24 October, 2013

On stagnant records and a crazy proposal

Do you remember the 80s? Year in, year out, one could expect a dozen men's world records and even more of them for women. Things became more tame in the 90s (except for some chinese women fireworks) and the the 00s brought everything almost to a standstill. In the last ten years we have had as many new records as in a single year a quarter century before. Here is a list of the various events and the year where the standing record was established.

Event Men Women
100 m 2009 1988
200 m 2009 1988
400 m 1999 1985
800 m 2012 1983
1500 m 1998 1993
5000 m 2004 2008
10000 m 2005 1993
Half Marathon 2010 2003
Marathon 2013 2003
3000 m st 2004 2008
110 m hd 2012 1988
400 m hd 1992 2003
4x100 m 2012 2012
4x400 m 1993 1988
High jump 1993 1987
Pole vault 1994 2009
Long jump 1991 1988
Triple jump 1995 1995
Shot put 1990 1987
Discus throw 1986 1988
Hammer throw 1986 2011
Javelin throw 1996 2008
Decathlon 2012 1988

(I do not mention the walk events: one day I will write an entry on the matter). While the situation is not so bad for men, thanks to such talented athletes as Bolt, Rudisha, Bekele, Merritt and the decathletes it becomes catastrophic for women. If one discards the new and relatively new events the only recent world record is that of the 4x100 m! What is happening here? The answer is simple: anti-doping. At a certain point the international instances decided that they would seriously test for doping in and out of competition. That was the end of the avalanche of women's records. (I know that I am being unfair: the record explosion in the 80s was not only due to doping but also to the new synthetic surfaces and improved equipment, let alone the more scientific methods of preparation, but doping is the thing that changed since). 

So here is a crazy proposal of mine. Let us proceed to a tabula rasa. Discard all records prior to some recent date, say 2010. Let us start afresh.

Rollins and Pearson, to my eyes the best high-hurdlers ever

(I know that what I propose is unthinkable for the IAAF, but who cares, this is a blog not anything official). Here is the list of the records if we did what I suggest.

Event Men Women
100 m U. Bolt 9.63 C. Jeter & S.A. Fraser 10.70
200 m Y. Blake 19.26 A. Felix 21.69
400 m L. Merritt 43.74 A. Krivoshapka 49.16
800 m D. Rudisha 1:40.91 M. Savinova 1:55.87
1500 m A. Kiprop 3:27.72 M. Selsouli 3:56.15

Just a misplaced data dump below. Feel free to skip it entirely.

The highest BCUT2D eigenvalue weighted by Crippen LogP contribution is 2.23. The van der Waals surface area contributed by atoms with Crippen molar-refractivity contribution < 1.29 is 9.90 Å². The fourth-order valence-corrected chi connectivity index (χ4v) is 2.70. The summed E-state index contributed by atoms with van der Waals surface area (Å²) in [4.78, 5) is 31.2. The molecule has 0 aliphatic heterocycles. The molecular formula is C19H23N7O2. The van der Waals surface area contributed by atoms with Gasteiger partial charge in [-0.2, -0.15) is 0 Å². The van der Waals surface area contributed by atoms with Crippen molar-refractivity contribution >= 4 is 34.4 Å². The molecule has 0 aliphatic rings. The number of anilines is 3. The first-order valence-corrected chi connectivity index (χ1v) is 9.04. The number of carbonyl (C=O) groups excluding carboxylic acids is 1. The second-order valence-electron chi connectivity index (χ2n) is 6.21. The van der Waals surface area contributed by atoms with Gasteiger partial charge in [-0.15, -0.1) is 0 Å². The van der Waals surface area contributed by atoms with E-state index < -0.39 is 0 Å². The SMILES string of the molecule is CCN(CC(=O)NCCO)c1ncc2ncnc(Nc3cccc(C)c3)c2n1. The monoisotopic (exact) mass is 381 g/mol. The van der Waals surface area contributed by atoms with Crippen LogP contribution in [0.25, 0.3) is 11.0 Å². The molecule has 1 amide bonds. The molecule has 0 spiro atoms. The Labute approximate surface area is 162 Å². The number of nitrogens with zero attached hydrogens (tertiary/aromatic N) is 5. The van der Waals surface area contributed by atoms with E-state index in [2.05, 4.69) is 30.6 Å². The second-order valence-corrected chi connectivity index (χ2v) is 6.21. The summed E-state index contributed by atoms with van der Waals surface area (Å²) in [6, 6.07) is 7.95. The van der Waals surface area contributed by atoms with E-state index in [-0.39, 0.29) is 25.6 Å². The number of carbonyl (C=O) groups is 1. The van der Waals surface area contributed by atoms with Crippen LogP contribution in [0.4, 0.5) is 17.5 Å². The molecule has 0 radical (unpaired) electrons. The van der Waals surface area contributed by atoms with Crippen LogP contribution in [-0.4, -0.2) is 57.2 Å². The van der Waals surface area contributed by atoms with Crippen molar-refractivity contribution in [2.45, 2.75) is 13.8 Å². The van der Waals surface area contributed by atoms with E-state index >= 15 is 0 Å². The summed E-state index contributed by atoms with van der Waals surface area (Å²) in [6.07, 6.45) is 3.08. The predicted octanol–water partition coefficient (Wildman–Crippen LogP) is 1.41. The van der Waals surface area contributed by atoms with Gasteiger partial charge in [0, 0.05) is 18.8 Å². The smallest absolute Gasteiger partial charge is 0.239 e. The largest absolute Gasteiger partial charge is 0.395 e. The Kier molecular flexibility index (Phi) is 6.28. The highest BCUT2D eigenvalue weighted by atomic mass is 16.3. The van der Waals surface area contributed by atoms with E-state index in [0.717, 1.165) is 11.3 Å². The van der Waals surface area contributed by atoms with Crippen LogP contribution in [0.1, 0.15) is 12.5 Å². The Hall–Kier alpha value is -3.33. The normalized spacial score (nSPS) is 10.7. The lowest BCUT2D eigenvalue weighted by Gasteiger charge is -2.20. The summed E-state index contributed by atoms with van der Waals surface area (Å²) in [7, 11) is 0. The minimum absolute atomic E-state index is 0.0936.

5000 m D. Gebremeskel 12:46.81 V. Cheruiyot 14:20.87
10000 m K. Bekele 26:43.16 M. Defar 30:08.06
Half Marathon Z. Tadese 58.23 P. Jeptoo 1:05:45
Marathon W. Kipsang 2:03:23 L. Shobukhova 2:18:20
3000 m st B. Kipruto 7:53.64 Y. Zaripova 9:05.02
110 m hd A. Merritt 12.80 B. Rollins 12.28
400 m hd B. Jackson 47.32 L. Demus 52.47
4x100 m Jamaica 36.84 USA 40.82
4x400 m Bahamas 2:56.72 USA 3:16.87
High Jump B. Bondarenko 2.41 A. Chicherova 2.07
Pole Vault R. Lavillenie 6.02 J. Suhr 4.91
Long Jump A. Menkov 8.56 B. Reese 7.25
Triple Jump T. Tamgho 18.04 O. Rypakova 15.25
Shot Put C. Cantwell 22.41 V. Adams 21.24
Discus Throw P. Malachowski 71.84 S. Perkovic 69.11
Hammer Throw K. Pars 82.40 B. Heidler 79.42
Javelin Throw A. Thorkildsen 90.61 M. Abakumova 71.99
Decathlon A. Eaton 9039 J. Ennis 6955

There are plenty of new names, some of them unexpected.  The big surprise comes when one compares the "since 2010 records" with the standing world records. Blake instead of Bolt on 200 m, no sign of Dibaba, no mention of Isinbayeva. Just for the fun of it. When I was looking for the best, post-2010, women discus performance I had to triple-check: S. Perkovic is number 286 in the all-time list!


  1. Boris, that's an interesting idea to start the records over but it might not be fair to drug-free athletes who set records before then. No one knows for sure who's using except the person him/herself and possibly their coach/supplier. I see too many excellent records omitted by starting over in 2010. I prefer if one has to start over to use the year 1995 and then we can add the following records--I especially wouldn't want to leave out Zelezny's 98.48 JT nor Edwards' 18.29 TJ--these are exceptional records. I'm only suggesting the men's WR as a starting point--the women's records is a different issue. Starting then at 1995 (drug-testing was moving along pretty well by then) here would be my suggestions if you want a new starting point: 100 9.58 Bolt; 200 19.19 Bolt; 400 43.18 Johnson; 800 1:40.91 Rudisha; 1500 3:26 El Guerrouj; mile 3:43.13 El Guerrouj; 5000 12:37.35 K. Bekele; 10000 26:17.53 Bekele; MA 2:03:23 Kipsang; 110H 12.80 Merritt; 47.25 Bronson; ST 7:53.63 Shaheen; HJ 2.41 Bondarenko: PV 6.05 Bubka; LJ 8.75 Phillips; TJ 18.29 Edwards; SP 22.54 Cantwell; DT 73.88 Alekna; HT 84.86 Murofushi; JT 98.48 Zelezny and DE 9029 Eaton.

  2. Nice proposal but would still leave out a few - no one has ever (that I know of) mentioned Mike Powell as a drug cheat but his record gets thrown out?

    1. It's not abouit leaving anybody out on suspicion. The idea is more of doing a tabula rasa and start afresh.
      Moreover I intend, in a future post, to write about larger take-off boards and precise measurements.